EOSC 270 Assignment 1

EOSC 270 Assignment 1 - EOSC 270 Assignment 1 Patterns...

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EOSC 270 Andrea Smid Assignment 1 68603042 Mar.10 th , 2009 Patterns – Describe what you see 1. a) Date: Feb.13 th , 2009 Time: 1:30pm – 3:00pm Duration: 1.5 hours c) Tidal conditions: - It was neither spring nor neap tide during my field visit due to the fact that full moon, and therefore spring tide, occurred on Feb.9 th , 2009 and neap tide occurred on Feb.16 th , 2009 during the third quarter of the moon cycle (Moon phases for Vancouver, Canada in 2009). - My field visit occurred just prior to a low tide, which occurred at 2:53pm on Feb.13 th , 2009 and was at a height of 1.7m (Fisheries & Oceans Canada). - The tidal range was from 1.7m (lowest low tide) to 4.8m (highest high tide) as reported by Fisheries & Oceans Canada. - There was a semi-diurnal tide on the day of my field visit as there were 2 high (at 3.8m 2. a) Intertidal zonation is the horizontal banding of organisms that live in the intertidal zone due to both biotic (biological interactions between various organisms) and abiotic (physical environment) factors. Each zone or band is distinct from the adjacent zone in colour, morphology of the dominant organism or some combination of colour and morphology. The bandwidths of an intertidal zone depend on the amount of exposure of each zone and on the slope of the rocks in the zone (Nybakken & Bertness, 2005). The intertidal zone is commonly divided into 4 subdivisions – the splash and spray zone (supralittoral), high tide zone (littoral), mid tide zone (midlittoral) and the low tide zone (infralittoral) (Nybakken & Bertness, 2005). b) Intertidal zonation is clearly present at the site of my field visit due to the observable bands of organisms located on both the large rocks piled up in the middle of the intertidal zone and on the small rocks that litter the entire zone. The uppermost zone was dominated by barnacles followed by a band of mussels ( Mytilus ) and seaweed (including Fucus ), forming a canopy that protects a number of other organisms such as snails ( Littorina and Nucella ) and crabs ( Nudus and Oregonensis ). The low intertidal zone was dominated by sea stars ( Pisaster ) and sea urchins. Refer below for a picture of the zonation observable on the large rocks in the intertidal zone.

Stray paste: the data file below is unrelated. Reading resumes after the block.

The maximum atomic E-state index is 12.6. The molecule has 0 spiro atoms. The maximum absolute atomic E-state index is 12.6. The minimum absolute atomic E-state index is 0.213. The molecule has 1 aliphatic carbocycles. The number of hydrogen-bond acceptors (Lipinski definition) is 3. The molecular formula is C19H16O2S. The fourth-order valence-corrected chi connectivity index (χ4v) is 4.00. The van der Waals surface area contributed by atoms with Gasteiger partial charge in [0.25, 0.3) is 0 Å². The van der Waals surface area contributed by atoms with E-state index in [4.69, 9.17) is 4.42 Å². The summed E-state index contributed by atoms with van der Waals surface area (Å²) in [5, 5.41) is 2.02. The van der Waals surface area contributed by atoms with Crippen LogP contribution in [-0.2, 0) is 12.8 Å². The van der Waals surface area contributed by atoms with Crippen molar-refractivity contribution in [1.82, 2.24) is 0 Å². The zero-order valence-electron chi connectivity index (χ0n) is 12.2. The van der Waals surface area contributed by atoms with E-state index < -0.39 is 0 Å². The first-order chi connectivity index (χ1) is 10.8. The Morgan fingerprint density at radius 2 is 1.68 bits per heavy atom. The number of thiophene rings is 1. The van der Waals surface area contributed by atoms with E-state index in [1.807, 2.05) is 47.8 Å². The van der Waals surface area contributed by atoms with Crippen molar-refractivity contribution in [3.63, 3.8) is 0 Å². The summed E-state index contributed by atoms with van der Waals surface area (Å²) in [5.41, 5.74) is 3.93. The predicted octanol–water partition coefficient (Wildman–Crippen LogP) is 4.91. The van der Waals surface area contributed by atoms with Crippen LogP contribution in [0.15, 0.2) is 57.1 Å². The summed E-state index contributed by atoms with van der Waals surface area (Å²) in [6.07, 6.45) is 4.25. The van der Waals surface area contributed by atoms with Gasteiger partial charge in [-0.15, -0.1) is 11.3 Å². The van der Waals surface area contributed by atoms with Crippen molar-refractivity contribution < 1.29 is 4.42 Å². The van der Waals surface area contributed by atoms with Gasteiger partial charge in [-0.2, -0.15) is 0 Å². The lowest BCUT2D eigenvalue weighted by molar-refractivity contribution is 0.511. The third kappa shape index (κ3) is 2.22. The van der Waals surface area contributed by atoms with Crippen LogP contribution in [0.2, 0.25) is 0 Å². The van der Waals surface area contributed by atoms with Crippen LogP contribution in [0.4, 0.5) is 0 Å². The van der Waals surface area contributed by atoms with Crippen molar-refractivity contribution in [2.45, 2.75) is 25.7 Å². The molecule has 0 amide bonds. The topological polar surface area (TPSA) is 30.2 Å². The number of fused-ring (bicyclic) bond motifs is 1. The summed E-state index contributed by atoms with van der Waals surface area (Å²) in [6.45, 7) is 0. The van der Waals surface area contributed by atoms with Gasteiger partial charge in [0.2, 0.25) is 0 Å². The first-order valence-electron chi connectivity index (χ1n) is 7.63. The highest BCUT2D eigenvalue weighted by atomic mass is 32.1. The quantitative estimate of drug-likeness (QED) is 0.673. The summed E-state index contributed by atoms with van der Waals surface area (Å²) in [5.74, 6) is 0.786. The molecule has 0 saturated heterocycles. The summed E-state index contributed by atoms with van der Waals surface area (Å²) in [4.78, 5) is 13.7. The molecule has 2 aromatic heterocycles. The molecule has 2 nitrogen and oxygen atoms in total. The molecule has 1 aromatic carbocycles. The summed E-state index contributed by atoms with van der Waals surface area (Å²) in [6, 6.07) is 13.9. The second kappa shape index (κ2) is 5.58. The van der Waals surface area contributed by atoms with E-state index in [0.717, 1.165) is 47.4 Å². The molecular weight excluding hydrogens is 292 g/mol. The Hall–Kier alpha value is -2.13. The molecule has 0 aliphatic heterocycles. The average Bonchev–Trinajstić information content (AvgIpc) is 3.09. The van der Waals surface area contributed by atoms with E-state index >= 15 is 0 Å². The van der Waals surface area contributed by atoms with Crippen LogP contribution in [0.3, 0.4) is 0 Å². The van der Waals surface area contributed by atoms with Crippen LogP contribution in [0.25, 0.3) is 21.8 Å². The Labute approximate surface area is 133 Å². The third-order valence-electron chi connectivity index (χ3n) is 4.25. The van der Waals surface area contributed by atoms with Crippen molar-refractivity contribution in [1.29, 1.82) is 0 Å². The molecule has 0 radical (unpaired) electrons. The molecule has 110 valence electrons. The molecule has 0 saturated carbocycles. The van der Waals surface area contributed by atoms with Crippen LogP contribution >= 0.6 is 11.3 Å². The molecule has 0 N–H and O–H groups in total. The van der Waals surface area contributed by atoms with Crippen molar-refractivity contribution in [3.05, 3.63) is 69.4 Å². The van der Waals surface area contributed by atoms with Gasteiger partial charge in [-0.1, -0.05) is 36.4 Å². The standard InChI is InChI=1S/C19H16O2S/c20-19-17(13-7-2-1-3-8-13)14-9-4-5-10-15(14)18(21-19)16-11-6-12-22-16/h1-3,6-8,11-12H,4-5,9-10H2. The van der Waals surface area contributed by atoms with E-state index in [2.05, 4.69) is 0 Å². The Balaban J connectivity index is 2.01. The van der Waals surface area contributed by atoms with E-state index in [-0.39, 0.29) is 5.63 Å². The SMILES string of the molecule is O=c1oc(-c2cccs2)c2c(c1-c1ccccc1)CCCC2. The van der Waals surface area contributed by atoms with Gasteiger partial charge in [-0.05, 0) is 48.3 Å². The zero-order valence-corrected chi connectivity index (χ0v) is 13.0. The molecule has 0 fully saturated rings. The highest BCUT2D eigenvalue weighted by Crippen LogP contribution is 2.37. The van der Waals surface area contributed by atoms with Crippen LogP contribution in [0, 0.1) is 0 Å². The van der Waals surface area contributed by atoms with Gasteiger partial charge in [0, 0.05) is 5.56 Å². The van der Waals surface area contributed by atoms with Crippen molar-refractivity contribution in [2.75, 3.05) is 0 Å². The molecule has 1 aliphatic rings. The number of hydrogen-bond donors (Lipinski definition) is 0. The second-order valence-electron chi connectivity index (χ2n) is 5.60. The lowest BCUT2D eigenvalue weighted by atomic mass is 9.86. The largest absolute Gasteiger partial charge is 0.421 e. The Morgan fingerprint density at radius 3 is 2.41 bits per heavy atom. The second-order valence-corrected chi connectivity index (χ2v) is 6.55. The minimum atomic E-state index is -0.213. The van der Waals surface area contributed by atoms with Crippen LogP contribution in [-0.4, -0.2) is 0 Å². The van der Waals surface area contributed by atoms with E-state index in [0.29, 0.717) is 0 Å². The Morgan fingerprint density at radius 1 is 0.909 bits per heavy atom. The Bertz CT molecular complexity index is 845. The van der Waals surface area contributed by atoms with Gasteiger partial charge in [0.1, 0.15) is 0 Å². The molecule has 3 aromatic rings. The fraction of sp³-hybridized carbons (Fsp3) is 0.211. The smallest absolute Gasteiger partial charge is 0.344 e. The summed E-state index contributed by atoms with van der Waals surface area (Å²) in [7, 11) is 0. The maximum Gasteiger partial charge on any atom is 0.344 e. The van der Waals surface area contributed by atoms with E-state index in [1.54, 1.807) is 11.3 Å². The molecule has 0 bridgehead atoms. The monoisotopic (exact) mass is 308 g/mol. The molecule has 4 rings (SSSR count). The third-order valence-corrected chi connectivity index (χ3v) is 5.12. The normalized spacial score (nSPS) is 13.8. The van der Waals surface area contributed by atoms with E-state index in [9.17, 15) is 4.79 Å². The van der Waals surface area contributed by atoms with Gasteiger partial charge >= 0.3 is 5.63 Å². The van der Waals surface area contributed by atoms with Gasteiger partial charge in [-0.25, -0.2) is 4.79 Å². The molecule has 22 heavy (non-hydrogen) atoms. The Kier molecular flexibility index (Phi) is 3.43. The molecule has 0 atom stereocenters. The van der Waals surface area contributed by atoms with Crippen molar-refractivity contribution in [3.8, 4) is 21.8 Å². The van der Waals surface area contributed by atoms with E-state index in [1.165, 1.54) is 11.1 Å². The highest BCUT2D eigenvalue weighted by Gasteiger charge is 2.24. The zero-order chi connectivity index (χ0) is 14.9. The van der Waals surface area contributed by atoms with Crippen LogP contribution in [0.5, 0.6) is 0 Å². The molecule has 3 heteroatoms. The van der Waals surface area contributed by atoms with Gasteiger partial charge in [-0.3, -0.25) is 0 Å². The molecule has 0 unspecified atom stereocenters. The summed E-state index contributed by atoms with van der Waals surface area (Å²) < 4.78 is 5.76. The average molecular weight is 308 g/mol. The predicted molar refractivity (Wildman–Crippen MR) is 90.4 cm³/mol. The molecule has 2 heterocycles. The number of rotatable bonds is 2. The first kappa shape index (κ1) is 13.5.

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3. Category Microalgae Sea hair (green) Macroalgae Long laver ( Porphyra pseudolinearis ) Microfauna (<1mm) Sea flee Macrofauna Mussels ( Mytilus ) Megafauna Seals Epifauna Acorn barnacles ( Balanus ) Infauna Varnished clams Primary Producer Fucus Primary Consumer Periwinkles ( Littorina littorea ) Tertiary Consumer Sculpins (fish) or sea gulls Herbivore Periwinkles ( Littorina sculata ) Carnivore Dogwhelk ( Nucella lapillus ) Detritivore Polychaetes Filter Feeder Oysters Deposit Feeder Naked shore crab ( Nudus ) Scavenger Green shore crab ( Oregonensis ) Predator Sea star ( Pisaster ) Grazer Limpets
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Processes and mechanisms – what drives the patterns? 4. The physical factors that are most likely responsible for the pattern of zonation previously
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EOSC 270 Assignment 1 - EOSC 270 Assignment 1 Patterns...

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